This month we are celebrating Open Door’s 20th birthday and we want you to join us for a range of inspirational Coaching Cafes; with a few flashbacks thrown in. And one of the most inspirational and experienced people we know is our very own Brigitte Calvert, Learning and Development Manager at Open Door.
For 20 years, at Open Door we’ve focussed on the vision of: creating workplaces we can all be proud of by bringing a culture of coaching to our workplace. And to achieve that vision we trained hundreds of managers and leaders to coach their people. Creating as Air Force Coaching would describe it, a ‘force-multiplier affect’. That is coaching one person to coach many more.
Listen to the Coaching Cafe podcasts
Brigitte has been at the centre of our training and assessments. Most importantly, she understands at a very detailed level, what great coaching look, feels and sounds like. In line with the ICF Core Competencies.
Join us for this Coaching Café as Paula interviews Brigitte and unlocks her insights gathered over 20 years of making a difference in coaching and training.
Brigitte’s background and interest in coaching
Brigitte initially sought counselling after a significant life change but found it didn’t meet her expectations. She remembered an article she had read about coaching and decided to explore it further. After experiencing the positive impact of telephone coaching, Brigitte developed a strong interest in coaching professionally. Her background in teaching and a desire for personal growth further fuelled her passion for coaching.
From that initial article that sparked interest, Brigitte went on to study coaching. Meeting Natalie as her trainer and joining Open Door in 2004.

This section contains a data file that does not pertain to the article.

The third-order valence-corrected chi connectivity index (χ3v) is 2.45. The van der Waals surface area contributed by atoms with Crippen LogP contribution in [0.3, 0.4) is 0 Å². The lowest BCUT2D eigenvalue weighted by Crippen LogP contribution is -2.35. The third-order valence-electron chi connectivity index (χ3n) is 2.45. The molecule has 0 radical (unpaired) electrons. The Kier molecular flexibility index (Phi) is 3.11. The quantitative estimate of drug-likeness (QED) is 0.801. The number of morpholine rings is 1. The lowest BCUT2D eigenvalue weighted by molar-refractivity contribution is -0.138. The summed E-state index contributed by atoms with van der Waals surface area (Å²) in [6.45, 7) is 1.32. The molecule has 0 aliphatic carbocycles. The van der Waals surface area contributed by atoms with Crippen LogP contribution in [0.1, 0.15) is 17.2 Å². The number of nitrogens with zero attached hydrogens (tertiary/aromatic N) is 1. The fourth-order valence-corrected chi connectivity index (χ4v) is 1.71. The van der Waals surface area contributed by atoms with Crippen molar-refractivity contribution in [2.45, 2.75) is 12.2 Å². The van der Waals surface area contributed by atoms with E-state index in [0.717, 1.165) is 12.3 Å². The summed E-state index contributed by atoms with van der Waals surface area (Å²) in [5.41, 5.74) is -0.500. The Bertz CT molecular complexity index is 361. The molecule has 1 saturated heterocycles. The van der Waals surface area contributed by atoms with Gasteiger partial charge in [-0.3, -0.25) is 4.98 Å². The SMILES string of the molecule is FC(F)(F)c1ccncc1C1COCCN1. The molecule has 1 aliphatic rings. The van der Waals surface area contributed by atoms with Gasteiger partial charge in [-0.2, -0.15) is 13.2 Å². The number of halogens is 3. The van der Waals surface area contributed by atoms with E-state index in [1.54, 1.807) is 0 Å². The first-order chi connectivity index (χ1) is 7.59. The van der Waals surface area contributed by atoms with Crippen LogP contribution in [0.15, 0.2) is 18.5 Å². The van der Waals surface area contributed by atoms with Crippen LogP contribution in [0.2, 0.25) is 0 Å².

The essence of coaching
Brigitte loves what coaching stands for. Brigitte explains that coaching aligns with her core values and way of living. Furthermore, she emphasizes the importance of cultivating trust and safety, evoking awareness, and facilitating growth. To her, coaching is about having an open and curious mindset. In addition, actively listening, asking purposeful questions, and believing in the potential of the coachee. These coaching competencies shape Brigitte’s personal and professional life.
Brigitte says, ‘coaching changed the way I view the world; how I want to go through life and how I want to experience life. It’s a gift.’
Not just a job
Brigitte shares that coaching is not just a job for her; it’s an integral part of who she is. She believes in the power of coaching to create connections, foster growth, and bring out the best in others. Coaching has changed her perspective on life and how she wants to operate. After almost 20 years, coaching has become ingrained in her identity.
Why is training and assessing coaching important to you today?
What great coaching sounds like?
What not-great coaching sounds like?
Brigitte has trained and assessed hundreds of people in coaching. Delivering the all the coaching programs that Open Door offers. She views it as a way to contribute to the learning and development of individuals. In particular, she aims to ensure that coaches graduate feeling competent and confident in their coaching skills. Furthermore, by understanding what coaching is and what it’s not, coaches can engage in conversations that empower others and help them reach their potential.